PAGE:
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Offline Ironwood

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Re: How can we mitigate the potential for a double dip recession?
« Reply #34 on: March 19, 2011, 08:10:01 am »
Check out Charles Swindoll, "attitude" I have this quote only second to the Wayne Dyer one at the bottom of my postings

Ironwood

Attitude
by Charles Swindoll [wikipedia.org]
The longer I live, the more I realize the impact of attitude on life.

Attitude, to me, is more important than facts. It is more important than the past, than education, than money, than circumstances, than failures, than successes, than what other people think or say or do. It is more important than appearance, giftedness, or skill. It will make or break a company ... a church ... a home.

The remarkable thing is we have a choice every day regarding the attitude we will embrace for that day. We cannot change our past. We cannot change the fact that people will act in a certain way. We cannot change the inevitable.

The only thing we can do is play on the one string we have, and that is our attitude ... I am convinced that life is 10% what happens to me, and 90% how I react to it. And so it is with you ... we are in charge of our Attitudes
There is no scarcity of opportunity to make a living at what you love to do, there is only scarcity of resolve to make it happen.- Wayne Dyer

Offline Ironwood

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Re: How can we mitigate the potential for a double dip recession?
« Reply #35 on: March 19, 2011, 10:19:10 am »
BusyBeaver,

 You hit the nail on the head. We had a insurance guy here once (we need it for the young ones if we pass), he was giving me the "pitch" and aid how one CFO was fully invested in the idea of investing thru the insurance company for a fixed return.  ::) Just 'cause one CFO is stupid doesnt mean I need to be!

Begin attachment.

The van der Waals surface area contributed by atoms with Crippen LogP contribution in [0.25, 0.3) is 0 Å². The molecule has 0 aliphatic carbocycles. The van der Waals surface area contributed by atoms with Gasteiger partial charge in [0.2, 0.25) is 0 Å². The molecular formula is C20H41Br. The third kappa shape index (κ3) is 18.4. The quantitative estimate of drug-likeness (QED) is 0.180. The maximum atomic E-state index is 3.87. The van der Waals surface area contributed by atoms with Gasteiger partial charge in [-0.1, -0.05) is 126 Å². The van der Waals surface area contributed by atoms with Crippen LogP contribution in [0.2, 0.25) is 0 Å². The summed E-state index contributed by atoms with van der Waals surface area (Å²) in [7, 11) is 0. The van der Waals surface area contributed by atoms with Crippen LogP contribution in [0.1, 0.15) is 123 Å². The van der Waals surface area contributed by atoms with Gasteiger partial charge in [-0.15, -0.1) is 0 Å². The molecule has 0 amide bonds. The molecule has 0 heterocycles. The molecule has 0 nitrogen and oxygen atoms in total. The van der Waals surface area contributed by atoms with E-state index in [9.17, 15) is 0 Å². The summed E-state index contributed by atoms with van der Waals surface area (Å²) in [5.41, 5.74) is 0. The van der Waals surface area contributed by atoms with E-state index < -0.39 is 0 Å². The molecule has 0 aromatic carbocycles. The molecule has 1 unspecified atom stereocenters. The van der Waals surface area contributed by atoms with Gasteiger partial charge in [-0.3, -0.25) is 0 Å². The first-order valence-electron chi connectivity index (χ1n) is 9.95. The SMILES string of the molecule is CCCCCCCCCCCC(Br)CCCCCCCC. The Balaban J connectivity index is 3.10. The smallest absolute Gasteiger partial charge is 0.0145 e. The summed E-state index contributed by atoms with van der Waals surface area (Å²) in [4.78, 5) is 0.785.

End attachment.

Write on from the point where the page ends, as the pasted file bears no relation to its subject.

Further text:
I invest here, in things where my expertise is. We have a few "unconventional" investments, like the "Iron Bank". The Bank is the largest true wrought iron pile in North America (that we and blacksmith trade know of). We are the offical supplier to Colonial Williamsburg, and Mount Vernon. Quality and consistancy is key, and ours has both. This has been an outstanding investment. Outside of one supplier in Yorkshire England who is repuddling historic iron we are the best gig around, AND we're on this side of the Pond.

 I bring a "non traditional" approach and my wife brings alot of more traditional approach, for us it has been a wonderful balance. I do need to be careful, as I see opportunity in most anything.  :D


 Ron,

 Pa has had the "USE TAX" line on our sales tax forms for years, and it is such a grey area that is a bit un-nerving. I have been know to call a few State Sales tax folks for clarity on issues. It reminds me of the mis-understood, randomly enforced DOT regs. Dont even get me started.  >:(
 Ironwood
There is no scarcity of opportunity to make a living at what you love to do, there is only scarcity of resolve to make it happen.- Wayne Dyer

Offline DanG

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Re: How can we mitigate the potential for a double dip recession?